KING’S PUPILS ENRICH BIODIVERSITY OF SCHOOL GROUNDS

As part of the school’s sustainability strategy, sixteen green-fingered pupils from King’s College spent the afternoon planting trees around the school grounds.

The day began with a tree planting demonstration by groundsman, Nick Radford, who taught the pupils how to cut the turf into a T shape, before planting the trees in the soil. In pairs, the team planted over 30 trees, including cherry, silver birch, rowan, hawthorn, oak and field maple.

The trees were kindly donated to King’s Schools by The Woodland Trust, the UK’s leading woodland conservation charity. The charity receives funding from organisations such as DEFRA and Sainsbury’s, and aims to provide schoolchildren with the opportunity to plant trees. This is part of a nationwide project to extend the number of trees and woodland areas to create new spaces for wildlife.

Christina French, Head of the King’s Sustainability Strategy, said: “We are so thankful to the Woodland Trust for giving the pupils the opportunity to plants trees and enrich the biodiversity of the school. This is certainly in keeping with the school’s sustainability ethos, which takes a very student-led approach.”

RECYCLE FOR MID DEVON: PRIMARY SCHOOL DRAWING COMPETITION

Winning entries will have a lorry named after them with their artwork displayed on the vehicle.

Mid Devon District Council is running another exciting competition for all Mid Devon primary school children. They would like children of primary school age to enter a drawing which shows what Mid Devon District Council collects as part of its kerbside blue food caddy collection and/or its subscription-based garden waste collection.

Leader of the Council, Councillor Clive Eginton, said: “We have six new lorries that need names and some lovely artwork. All the lorries have a split body where food and garden waste is collected and stored separately. The drawings should give a positive message to inspire people to recycle their food and garden waste. Food waste sent to landfill doesn’t harmlessly breakdown and as it rots it releases methane – a harmful greenhouse gas that is 25 times more potent than carbon dioxide. Food waste collected from your blue caddy is processed into energy and fertiliser. Garden waste is made into compost which is excellent to mix with soil to grow fruit and vegetables.”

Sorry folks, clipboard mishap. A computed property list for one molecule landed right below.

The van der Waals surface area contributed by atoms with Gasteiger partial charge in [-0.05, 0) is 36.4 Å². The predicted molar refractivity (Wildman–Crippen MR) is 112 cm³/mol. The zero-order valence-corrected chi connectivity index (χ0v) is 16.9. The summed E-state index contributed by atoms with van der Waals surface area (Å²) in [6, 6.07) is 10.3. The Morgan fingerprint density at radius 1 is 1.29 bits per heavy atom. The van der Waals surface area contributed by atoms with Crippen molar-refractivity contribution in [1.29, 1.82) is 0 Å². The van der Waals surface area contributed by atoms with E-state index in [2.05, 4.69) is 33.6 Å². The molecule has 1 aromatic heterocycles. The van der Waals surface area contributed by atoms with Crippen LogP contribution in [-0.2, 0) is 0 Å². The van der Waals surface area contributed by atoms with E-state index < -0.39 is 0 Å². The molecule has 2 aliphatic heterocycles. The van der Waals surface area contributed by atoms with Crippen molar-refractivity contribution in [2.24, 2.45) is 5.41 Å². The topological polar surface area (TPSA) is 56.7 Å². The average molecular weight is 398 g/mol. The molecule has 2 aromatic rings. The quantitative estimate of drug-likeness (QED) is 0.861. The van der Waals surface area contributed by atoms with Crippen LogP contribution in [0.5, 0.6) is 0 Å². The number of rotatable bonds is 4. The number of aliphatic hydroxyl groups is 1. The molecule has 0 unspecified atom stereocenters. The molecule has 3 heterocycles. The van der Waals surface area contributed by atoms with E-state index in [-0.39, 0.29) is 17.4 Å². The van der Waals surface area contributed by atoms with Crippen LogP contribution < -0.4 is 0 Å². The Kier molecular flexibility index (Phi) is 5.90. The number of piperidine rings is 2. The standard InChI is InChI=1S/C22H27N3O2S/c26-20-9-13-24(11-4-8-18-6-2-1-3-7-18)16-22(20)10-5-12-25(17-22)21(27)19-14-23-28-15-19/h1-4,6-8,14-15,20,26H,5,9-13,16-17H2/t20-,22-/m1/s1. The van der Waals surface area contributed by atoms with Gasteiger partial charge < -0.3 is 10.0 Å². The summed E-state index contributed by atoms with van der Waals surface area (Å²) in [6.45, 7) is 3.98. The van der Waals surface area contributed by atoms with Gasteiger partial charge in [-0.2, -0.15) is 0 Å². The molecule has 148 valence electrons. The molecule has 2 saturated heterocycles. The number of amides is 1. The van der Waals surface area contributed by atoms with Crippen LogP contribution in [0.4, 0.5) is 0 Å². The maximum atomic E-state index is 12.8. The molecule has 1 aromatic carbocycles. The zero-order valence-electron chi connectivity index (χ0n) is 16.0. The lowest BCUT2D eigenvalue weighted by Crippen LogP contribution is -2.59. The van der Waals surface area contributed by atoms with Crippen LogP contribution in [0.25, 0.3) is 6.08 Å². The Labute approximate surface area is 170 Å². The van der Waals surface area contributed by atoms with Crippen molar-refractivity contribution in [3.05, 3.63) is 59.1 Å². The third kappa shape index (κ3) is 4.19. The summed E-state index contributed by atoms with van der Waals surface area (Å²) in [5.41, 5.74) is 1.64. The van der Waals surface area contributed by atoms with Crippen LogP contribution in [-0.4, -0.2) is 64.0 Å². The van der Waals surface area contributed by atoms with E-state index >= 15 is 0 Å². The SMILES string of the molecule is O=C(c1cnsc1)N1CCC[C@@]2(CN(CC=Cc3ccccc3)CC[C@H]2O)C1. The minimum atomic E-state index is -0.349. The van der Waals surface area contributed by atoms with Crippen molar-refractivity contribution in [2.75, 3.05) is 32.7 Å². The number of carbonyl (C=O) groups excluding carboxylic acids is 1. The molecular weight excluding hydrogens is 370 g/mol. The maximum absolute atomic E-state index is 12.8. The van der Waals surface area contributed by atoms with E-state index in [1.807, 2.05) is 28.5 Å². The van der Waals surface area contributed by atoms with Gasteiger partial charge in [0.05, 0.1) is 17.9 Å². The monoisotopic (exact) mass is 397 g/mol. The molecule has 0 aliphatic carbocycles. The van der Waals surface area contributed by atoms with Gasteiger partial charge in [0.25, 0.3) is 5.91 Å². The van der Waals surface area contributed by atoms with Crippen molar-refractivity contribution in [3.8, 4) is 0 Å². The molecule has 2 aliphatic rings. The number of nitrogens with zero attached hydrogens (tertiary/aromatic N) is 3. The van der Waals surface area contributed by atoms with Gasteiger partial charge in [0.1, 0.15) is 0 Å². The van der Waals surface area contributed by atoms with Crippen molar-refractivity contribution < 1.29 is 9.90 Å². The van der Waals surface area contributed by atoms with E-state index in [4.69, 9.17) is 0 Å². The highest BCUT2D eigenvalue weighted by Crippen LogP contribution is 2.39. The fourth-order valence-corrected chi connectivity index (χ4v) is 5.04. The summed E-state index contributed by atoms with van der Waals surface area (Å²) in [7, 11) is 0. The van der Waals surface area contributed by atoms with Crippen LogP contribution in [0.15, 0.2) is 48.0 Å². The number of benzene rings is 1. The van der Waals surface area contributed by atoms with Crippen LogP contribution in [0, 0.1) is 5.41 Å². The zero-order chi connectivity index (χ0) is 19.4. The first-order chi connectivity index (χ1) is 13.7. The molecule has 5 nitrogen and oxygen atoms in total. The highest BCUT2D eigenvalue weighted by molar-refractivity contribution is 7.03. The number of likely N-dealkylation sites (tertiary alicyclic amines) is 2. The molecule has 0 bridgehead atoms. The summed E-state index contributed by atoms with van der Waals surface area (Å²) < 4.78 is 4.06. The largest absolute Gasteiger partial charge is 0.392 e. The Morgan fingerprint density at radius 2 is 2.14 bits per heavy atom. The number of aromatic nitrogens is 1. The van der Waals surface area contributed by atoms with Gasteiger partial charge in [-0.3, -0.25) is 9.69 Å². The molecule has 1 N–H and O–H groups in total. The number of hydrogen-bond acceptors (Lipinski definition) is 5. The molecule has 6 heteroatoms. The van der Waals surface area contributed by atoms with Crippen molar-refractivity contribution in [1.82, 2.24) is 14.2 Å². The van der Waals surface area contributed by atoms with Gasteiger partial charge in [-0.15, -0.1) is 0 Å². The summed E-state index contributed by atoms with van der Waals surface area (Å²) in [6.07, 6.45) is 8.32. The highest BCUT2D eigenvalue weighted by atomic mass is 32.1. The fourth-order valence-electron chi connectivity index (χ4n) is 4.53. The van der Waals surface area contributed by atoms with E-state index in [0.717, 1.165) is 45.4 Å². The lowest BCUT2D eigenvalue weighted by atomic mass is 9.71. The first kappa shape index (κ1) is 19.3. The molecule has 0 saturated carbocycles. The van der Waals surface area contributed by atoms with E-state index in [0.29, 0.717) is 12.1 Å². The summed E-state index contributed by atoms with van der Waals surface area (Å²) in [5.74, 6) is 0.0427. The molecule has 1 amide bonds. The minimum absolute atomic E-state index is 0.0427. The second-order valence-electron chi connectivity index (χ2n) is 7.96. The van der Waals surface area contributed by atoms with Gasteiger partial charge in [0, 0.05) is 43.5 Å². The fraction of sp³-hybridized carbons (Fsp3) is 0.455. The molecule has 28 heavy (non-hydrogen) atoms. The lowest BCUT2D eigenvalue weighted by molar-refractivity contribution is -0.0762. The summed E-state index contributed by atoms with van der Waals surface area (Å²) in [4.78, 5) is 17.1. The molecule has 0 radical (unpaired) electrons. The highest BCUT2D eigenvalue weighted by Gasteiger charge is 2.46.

The drawings need to be A4 in size and landscape, using paint, crayon, chalk or any other type of drawing material, but not photographs, sorry. They can be done in school or at home but schools may wish to submit more than one entry. However, only one entry per pupil will be accepted and  the decision of the judges will be final.

Other than these rules, pupils can use their imagination, so let the creative juices flow! Good luck!!

The competition entry closing date is midnight on Tuesday 8 May 2018 and winning pupils will be notified by Friday 18 May 2018.

All entries must be posted or delivered to:

Mid Devon District Council
Street Scene Services – Recycling Competition
Phoenix House
Phoenix Lane
Tiverton
Devon
EX16 6PP

See the website for full terms and conditions: www.middevon.gov.uk/media/345268/recycling-drawing-comp-2018-tcs.pdf

ENGLAND CRICKETER JOS BUTTLER OPENS KING’S NEW SPORTS FACILITY

King’s College recently welcomed back former pupil Jos Buttler as he officially opened the schools’ new sports facility, the Sports Performance and Cricket Centre (SPCC).

Friends, parents, benefactors, pupils and staff gathered to celebrate as this much-anticipated facility was officially opened by Jos. Following the unveiling, Jos then demonstrated some of his world-famous cricket strokes in a masterclass with pupils and King’s Director of Sport, Phil Lewis.

Pupils were challenged to bowl at the England player, with the chance to win a coveted Millichamp & Hall cricket bat if they got him out. It was Fifth Form pupil and Somerset girls’ cricket player Alice Dymond who successfully got one past the international cricket star.

Taking part in a Q&A session afterwards in the school theatre with guests and pupils, including a number of promising young players, Jos talked about what life is like as a first-class cricketer. The England star rounded off his visit by meeting some of the pupils, signing autographs and posing for selfies.

Having joined King’s when he was 13 years old, Jos started his career with Somerset County Cricket Club before joining Lancashire. Remembering his time at King’s fondly, he said: “I first came to King’s as part of the cricket festivals that are held at the school every year. My parents, also having looked at other schools, thought that King’s had a great ‘feel’, a real sense of community. This I remember most of all – the feeling of belonging, especially to my house, Tuckwell. I made many life-long friendships at King’s.